Committee on Acoustics of the Polish Academy of Sciences
Prepared for Noise/News International, 2005 March.
Noise control in Poland is the primary concern of the Committee on Acoustics of the Polish Academy of Sciences and the Polish Acoustical Society. A member of the International Institute of Noise Control Engineering since 1974, the Academy has organized noise and vibration control conferences since 1964, originally as national symposia and later (beginning at 1976) as International Noise Control Conferences.
One of the Academy.s largest undertakings in recent years was the XIII International Conference (Noise Control 04) held in Gydnia in June 2004. The conference, convened just one month after Poland entered the EU, focused on how to implement EU environmental protection directives. Special interest sessions also covered specific technical solutions for noise control issues. The event was co-organized by the Central Institute for Labour Protection-National Research Institute and the Polish Acoustical Society.
Although the first measurements of municipal noise in Poland were taken more than 70 years ago, interest in noise control issues didn’t fully develop until the 1948 publication of Building Acoustics by Professor Ignacy Malecki. A pioneer in the noise control field, Malecki is credited with initiating a lengthy period of scientific and technological study of noise issues, as well as legal efforts to manage them. His work led to educational programs in electroacoustics, national research programs on lowering noise levels, and well-equipped acoustic laboratories.
Today, Malecki's groundbreaking work is carried forward at many prestigious Polish institutions: Technical University, Wroclaw (Laboratory of Electroacoustics); Technical University, Warsaw (chair of electroacoustics); Adam Mickiewicz University, Poznan (Laboratory of Acoustics now the Department of Acoustics and Vibration Theory); University of Science and Technology, Cracow (chair of mechanics and vibroacoustics), Institute of Basic Technical Problems of the Polish Academy of Sciences; and the Main Mining Institute, Katowice.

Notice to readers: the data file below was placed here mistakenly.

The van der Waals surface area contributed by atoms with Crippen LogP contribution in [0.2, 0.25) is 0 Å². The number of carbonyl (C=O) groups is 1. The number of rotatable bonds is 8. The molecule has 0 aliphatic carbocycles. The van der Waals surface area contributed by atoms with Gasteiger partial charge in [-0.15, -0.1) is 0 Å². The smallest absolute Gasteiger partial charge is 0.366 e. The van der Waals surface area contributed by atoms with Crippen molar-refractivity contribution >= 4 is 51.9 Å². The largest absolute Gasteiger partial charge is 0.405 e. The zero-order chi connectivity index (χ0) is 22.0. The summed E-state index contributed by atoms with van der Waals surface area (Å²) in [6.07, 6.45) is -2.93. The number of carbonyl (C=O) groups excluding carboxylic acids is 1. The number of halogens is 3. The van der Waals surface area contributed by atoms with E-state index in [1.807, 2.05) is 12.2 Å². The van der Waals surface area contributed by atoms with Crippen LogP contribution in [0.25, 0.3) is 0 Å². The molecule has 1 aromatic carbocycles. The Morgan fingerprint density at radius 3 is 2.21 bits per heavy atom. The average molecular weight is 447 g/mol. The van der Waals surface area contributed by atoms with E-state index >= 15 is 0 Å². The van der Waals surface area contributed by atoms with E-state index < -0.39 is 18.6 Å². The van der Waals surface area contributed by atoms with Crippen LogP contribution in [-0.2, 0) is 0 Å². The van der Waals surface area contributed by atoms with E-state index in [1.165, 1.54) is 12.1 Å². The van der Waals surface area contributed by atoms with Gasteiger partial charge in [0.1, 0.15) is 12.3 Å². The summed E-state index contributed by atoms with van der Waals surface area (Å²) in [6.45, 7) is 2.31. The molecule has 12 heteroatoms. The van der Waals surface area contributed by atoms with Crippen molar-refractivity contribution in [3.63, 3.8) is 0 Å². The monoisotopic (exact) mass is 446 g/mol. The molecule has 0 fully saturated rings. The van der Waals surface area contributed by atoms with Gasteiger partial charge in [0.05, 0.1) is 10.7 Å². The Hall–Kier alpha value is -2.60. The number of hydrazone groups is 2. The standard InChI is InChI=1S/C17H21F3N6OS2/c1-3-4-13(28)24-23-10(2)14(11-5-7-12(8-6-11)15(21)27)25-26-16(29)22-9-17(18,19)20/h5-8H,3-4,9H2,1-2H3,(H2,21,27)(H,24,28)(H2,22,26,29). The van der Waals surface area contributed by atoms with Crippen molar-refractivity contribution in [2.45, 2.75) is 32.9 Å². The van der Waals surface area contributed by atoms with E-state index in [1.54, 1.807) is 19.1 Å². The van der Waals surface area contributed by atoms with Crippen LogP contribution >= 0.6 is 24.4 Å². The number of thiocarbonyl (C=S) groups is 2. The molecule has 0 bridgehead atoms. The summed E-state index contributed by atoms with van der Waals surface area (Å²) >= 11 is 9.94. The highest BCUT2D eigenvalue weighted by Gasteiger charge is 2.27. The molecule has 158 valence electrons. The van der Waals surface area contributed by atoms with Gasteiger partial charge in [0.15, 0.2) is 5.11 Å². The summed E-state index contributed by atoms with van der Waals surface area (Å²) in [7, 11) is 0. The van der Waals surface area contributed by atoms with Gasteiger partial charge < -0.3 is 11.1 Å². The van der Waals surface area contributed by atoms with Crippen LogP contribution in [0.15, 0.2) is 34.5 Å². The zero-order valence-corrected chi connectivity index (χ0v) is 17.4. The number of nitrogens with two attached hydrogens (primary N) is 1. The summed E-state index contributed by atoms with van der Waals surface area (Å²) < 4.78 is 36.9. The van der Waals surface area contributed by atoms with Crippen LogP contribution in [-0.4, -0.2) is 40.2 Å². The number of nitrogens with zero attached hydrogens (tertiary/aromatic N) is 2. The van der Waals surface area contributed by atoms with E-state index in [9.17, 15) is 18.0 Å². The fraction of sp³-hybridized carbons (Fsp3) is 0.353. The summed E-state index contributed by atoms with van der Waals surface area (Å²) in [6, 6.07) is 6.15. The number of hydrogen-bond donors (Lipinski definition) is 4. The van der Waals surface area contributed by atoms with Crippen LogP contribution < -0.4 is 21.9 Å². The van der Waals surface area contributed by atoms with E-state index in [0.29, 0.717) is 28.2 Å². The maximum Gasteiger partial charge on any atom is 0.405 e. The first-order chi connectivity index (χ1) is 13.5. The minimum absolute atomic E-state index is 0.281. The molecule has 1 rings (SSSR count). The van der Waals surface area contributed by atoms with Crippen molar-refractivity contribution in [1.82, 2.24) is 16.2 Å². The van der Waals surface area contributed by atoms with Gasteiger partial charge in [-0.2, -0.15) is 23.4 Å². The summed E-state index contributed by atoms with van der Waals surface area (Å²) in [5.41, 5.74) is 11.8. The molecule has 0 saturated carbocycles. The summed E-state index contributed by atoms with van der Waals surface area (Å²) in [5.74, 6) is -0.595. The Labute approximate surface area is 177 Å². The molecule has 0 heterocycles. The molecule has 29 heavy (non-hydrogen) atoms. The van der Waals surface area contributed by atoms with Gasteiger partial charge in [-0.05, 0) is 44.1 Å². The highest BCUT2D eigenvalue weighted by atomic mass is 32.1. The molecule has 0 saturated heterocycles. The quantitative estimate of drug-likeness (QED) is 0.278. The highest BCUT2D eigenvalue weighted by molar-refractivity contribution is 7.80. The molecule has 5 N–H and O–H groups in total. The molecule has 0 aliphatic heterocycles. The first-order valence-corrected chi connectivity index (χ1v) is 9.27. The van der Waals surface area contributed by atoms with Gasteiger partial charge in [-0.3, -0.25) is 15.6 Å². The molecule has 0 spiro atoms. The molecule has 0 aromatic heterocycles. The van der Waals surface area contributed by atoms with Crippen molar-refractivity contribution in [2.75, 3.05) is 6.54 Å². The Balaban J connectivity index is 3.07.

In 1971, the Polish government passed a resolution on noise control programs and the first legislation dealing with the issue was formulated. The scope of the problem became apparent a decade later with the first published reports on noise and vibration hazards (1984 and 1987). According to the data, the main sources of noise pollution were—and continue to be—cars, airplanes, and industry. Over 20 percent of the country is subjected to high levels of traffic noise; excessive noise levels endanger about 330,000 workers.
In response to the data, a national program of environmental protection was announced in 1988, outlining the direction of noise control activities through 2010. The report acknowledged that a substantial percentage of the Polish population is overexposed to unacceptable noise levels created primarily by transportation and industry. It called for, among other things, scientific research on noise control issues; the introduction of modern urban and architectural solutions to improve the acoustic conditions of the environment; and measures to ensure proper operating conditions of infrastructure contributing to noise problems (e.g., highways, factories, electrical supply lines, gas piping, etc.). Noise policy was part of the environmental protection law passed by Polish parliament in April 2001.
In addition to the directives of this legislation, the country's leaders are also concerned with meeting the requirements of the Environmental Noise Directive now being implemented in member states of the European Union. (Poland joined the EU in 2004.) The EU directive requires that noise maps and action plans (noise policy) be made for:
- Agglomerations with populations greater than 100,000
- Major roads with more than 3 million vehicles a year (approximately 8,000 a day)
- Major railways with more than 30,000 trains a year
- Major civil airports with more than 50,000 operations year (approximately 135 day)
The first maps for major areas are required by mid-2007, and action plans are required one year later.
Committee on Acoustics—Polish Academy of Sciences
Polska Akademia Nauk
Palac Kultury i Nauki
Skrytka pocztowa 24
Facsimile: +48 22 826 2996
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